Does this mean that you are not allowed to pay personal bills while sitting at your desk? Or should you not keep Tetris on your computer? A stickler would say yes, but a more practical person would note that even corporate employees sometimes bring their bills into work or play a quick computer game on their coffee break. “There is a certain blurring,” says Ogle. “I bought my stapler for my office. I keep it there and use it in my business. But who is to say my wife didn’t walk in one day and staple some papers together?”
Daily points out that even if you are the subject of a rare home audit, you’ll have ample time to “cleanse” your office of offending paraphernalia before the auditor arrives. “What kind of idiot couldn’t rearrange things to take the personal items out?” he asks.
This does not mean that you should run your home office out of an actively used family room or guest room, or that you should take a write-off for the kitchen table. The fact that it jeopardizes the legality of the home-office deduction is secondary; what’s more important is that it’s very hard to run a profitable business in a room that isn’t set up and available to you as a place of business.
RECAPTURE YOUR TAX DOLLARS
There’s a second reason why legitimate home-office workers sometimes decline to take the home-office deduction: They’ve been told that if they sell the house, they’ll have a greater tax burden.
Here’s the truth: If you sell a residence and buy another, you can roll over the gain you’ve made on the house you are selling into the house you are buying (that is, if you even have a gain–a lot of people are facing losses instead when they sell their homes). You won’t have to pay a capital-gains tax until you sell your last house or start down-sizing and buy a house worth less than the house you are selling. Furthermore, if you wait until you are over 55 to do that down-sizing, you may be able to exclude the first $125,000 of gain.
But if you have depreciated a portion of your house, condominium, or co-op as an office, that portion is considered business and not residential. So you can’t roll over the capital gain; you have to pay tax on the prorated portion of it that represents the home-office deduction you’ve taken.
However, there is a way around this, too. Move your office out of your home in the year that you sell your home and don’t take any deduction for your home office–neither depreciation nor utilities–in that year. At the same time, suggests Daily, rent an office elsewhere. Then you’ll have real documentation to show that you don’t have an active home office while you are selling your house, which is all that you really need to stay on the right side of the IRS recapture rule.
TAKE IT, IT’S YOURS
So stop worrying about the home-office deduction and start enjoying this one real break you get as a self-employed home-based businessperson. Follow these eight timely tips to keep your deductions clean and profitable.
Use fonn 8829, “Expenses for Business Use of Your Home.” This is an IRS income-tax form that first appeared in the 1991 tax package. It will walk you through every calculation related to the business use of your home and keep you from making mistakes. It may even remind you of related deductions you might otherwise skip. And for sole proprietors (those of you who file IRS Schedule C to report your income), it’s the only way to get the home-office deduction.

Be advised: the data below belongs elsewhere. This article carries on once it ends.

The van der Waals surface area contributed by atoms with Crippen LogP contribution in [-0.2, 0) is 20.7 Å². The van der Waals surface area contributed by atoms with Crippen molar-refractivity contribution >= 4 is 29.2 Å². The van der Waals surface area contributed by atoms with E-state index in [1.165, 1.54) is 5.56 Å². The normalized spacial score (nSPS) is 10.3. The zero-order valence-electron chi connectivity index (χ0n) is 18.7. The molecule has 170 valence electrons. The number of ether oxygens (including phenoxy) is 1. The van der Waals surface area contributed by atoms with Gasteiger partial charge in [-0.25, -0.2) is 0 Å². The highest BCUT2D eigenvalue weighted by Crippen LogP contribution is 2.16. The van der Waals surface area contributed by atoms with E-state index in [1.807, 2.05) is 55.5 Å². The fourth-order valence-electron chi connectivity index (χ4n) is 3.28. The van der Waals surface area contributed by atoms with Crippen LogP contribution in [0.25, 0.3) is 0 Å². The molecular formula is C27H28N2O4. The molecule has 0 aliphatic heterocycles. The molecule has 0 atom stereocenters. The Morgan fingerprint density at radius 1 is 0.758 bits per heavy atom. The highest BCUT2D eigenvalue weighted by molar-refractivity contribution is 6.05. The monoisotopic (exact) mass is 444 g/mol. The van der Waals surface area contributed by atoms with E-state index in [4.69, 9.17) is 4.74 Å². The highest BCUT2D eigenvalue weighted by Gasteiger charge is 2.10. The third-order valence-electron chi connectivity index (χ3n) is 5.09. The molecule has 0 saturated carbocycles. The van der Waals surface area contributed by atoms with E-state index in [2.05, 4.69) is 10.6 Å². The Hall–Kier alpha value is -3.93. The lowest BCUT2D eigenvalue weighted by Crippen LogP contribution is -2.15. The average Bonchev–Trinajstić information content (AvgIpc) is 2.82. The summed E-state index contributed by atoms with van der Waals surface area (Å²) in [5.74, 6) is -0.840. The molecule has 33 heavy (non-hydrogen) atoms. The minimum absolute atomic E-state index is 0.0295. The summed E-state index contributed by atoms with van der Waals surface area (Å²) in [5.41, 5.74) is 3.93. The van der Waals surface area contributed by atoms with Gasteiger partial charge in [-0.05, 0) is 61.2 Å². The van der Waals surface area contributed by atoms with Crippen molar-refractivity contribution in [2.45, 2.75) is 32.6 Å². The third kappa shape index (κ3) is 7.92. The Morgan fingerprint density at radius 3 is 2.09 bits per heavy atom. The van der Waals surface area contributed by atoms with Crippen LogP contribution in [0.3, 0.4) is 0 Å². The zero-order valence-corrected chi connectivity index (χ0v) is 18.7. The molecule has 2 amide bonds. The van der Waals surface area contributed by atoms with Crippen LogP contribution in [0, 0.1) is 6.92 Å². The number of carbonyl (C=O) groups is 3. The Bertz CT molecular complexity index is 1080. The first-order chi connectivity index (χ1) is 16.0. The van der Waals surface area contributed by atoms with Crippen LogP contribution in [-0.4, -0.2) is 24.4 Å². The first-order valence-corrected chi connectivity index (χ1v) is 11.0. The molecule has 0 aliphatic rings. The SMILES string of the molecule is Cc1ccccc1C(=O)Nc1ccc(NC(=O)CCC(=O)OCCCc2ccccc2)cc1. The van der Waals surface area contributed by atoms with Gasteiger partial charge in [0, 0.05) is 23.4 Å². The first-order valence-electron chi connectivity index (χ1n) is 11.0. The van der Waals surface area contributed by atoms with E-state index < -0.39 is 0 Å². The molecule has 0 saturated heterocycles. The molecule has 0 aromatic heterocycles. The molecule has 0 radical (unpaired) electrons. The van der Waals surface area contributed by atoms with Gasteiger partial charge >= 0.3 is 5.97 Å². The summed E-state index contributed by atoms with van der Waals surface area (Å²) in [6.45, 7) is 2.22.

Measure your office. Your deductions will be prorated by the percentage of your home’s square footage that is used as office. Although the IRS instructions suggest you can use square feet, number of rooms, or “any other reasonable method” of comparing your office space to the total space available in your home, it’s the square footage that agents seem to feel most comfortable with. When Amherst, Massachusetts, musician Paul Kaplan’s brick-lined home studio was audited, the examiner knew at a glance that the dimensions claimed on the tax form were a little off. Why? It turned out the auditor’s father had been a bricklayer and had taught his son how to estimate space by counting bricks. (It also turned out that the auditor was himself an aspiring folk musician who took a more sympathetic approach to Kaplan’s guitar-strewn office than another examiner might.)
Take all the related deductions. Your home office entities you to depreciation or deducting a portion of your rent. The deduction also entitles you to prorate your utilities (except your phone service). If you own your home, you can prorate and deduct the business portion of your mortgage interest and property taxes. Although those two items are deductible elsewhere on your income taxes anyway, they are worth more on the Schedule C, where Form 8829 totals are reported, and where they can offset the 15.3 percent self-employment tax.
Consider remodeling. If you’ve been tempted to remake the attic into a real office complete with built-in shelves, new staticproof carpeting, and glare-free recessed lights, go for it. New construction to create a home office may be 100 percent deductible in the year you do the construction under Section 179 of the tax code. This section enables you to take up to $10,000 of your depreciable expenses in the year you incur them. (See my column in the November 1992 issue for more on the Section 179 deduction.)
Stake out your space. Having a room that is yours and yours alone is a luxury. However, you are allowed to take a deduction if your home office is only a portion of a room–a desk in the corner of your bedroom, for example. If that’s all the space you can spare for your home office, do all you can to keep it separate. If you don’t like the fabric screen approach, pile file boxes around you or stick a line of tape on the floor to keep other family members away from your office space.
Be too legit to hit. Even though you don’t have to police the wastebasket, the more exclusive your office is, the better. At best, you’ll avoid the problems of one work-at-home mother whose very young child got so used to playing video games on her computer, he kept putting quarters in the disk drive when she wasn’t around. Take pictures of your home office, or keep a schematic of your floor plan (with home-office dimensions) on file in case of an audit.